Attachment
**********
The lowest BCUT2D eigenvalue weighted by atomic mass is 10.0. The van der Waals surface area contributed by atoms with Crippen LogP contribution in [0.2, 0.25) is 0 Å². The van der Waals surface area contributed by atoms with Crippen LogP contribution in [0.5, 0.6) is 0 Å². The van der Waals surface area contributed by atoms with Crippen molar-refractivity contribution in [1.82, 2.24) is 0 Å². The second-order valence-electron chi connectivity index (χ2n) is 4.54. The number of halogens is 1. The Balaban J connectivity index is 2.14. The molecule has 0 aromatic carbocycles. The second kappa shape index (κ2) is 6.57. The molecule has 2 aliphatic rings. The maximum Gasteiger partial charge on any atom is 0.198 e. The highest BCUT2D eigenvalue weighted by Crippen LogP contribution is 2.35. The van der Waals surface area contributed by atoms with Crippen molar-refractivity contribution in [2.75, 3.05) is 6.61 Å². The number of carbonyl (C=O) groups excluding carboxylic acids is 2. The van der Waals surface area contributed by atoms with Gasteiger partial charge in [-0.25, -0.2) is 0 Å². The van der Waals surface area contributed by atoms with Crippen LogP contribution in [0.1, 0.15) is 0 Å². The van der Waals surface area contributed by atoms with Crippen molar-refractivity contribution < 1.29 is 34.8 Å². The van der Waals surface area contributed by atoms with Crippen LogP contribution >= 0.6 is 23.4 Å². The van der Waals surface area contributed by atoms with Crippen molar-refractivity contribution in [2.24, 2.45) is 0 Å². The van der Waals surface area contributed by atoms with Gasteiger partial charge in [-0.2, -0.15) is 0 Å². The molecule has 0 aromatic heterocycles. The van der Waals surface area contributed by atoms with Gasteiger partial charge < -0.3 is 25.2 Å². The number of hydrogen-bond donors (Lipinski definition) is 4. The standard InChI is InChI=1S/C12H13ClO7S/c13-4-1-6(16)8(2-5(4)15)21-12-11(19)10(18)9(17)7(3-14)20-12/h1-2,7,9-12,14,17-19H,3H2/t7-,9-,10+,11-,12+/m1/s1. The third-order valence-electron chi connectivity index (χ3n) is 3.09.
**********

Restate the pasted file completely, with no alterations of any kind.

The lowest BCUT2D eigenvalue weighted by atomic mass is 10.0. The van der Waals surface area contributed by atoms with Crippen LogP contribution in [0.2, 0.25) is 0 Å². The van der Waals surface area contributed by atoms with Crippen LogP contribution in [0.5, 0.6) is 0 Å². The van der Waals surface area contributed by atoms with Crippen molar-refractivity contribution in [1.82, 2.24) is 0 Å². The second-order valence-electron chi connectivity index (χ2n) is 4.54. The number of halogens is 1. The Balaban J connectivity index is 2.14. The molecule has 0 aromatic carbocycles. The second kappa shape index (κ2) is 6.57. The molecule has 2 aliphatic rings. The maximum Gasteiger partial charge on any atom is 0.198 e. The highest BCUT2D eigenvalue weighted by Crippen LogP contribution is 2.35. The van der Waals surface area contributed by atoms with Crippen molar-refractivity contribution in [2.75, 3.05) is 6.61 Å². The number of carbonyl (C=O) groups excluding carboxylic acids is 2. The van der Waals surface area contributed by atoms with Gasteiger partial charge in [-0.25, -0.2) is 0 Å². The van der Waals surface area contributed by atoms with Crippen LogP contribution in [0.1, 0.15) is 0 Å². The van der Waals surface area contributed by atoms with Crippen molar-refractivity contribution < 1.29 is 34.8 Å². The van der Waals surface area contributed by atoms with Crippen LogP contribution >= 0.6 is 23.4 Å². The van der Waals surface area contributed by atoms with Crippen molar-refractivity contribution in [2.24, 2.45) is 0 Å². The van der Waals surface area contributed by atoms with Gasteiger partial charge in [-0.2, -0.15) is 0 Å². The molecule has 0 aromatic heterocycles. The van der Waals surface area contributed by atoms with Gasteiger partial charge < -0.3 is 25.2 Å². The number of hydrogen-bond donors (Lipinski definition) is 4. The standard InChI is InChI=1S/C12H13ClO7S/c13-4-1-6(16)8(2-5(4)15)21-12-11(19)10(18)9(17)7(3-14)20-12/h1-2,7,9-12,14,17-19H,3H2/t7-,9-,10+,11-,12+/m1/s1. The third-order valence-electron chi connectivity index (χ3n) is 3.09.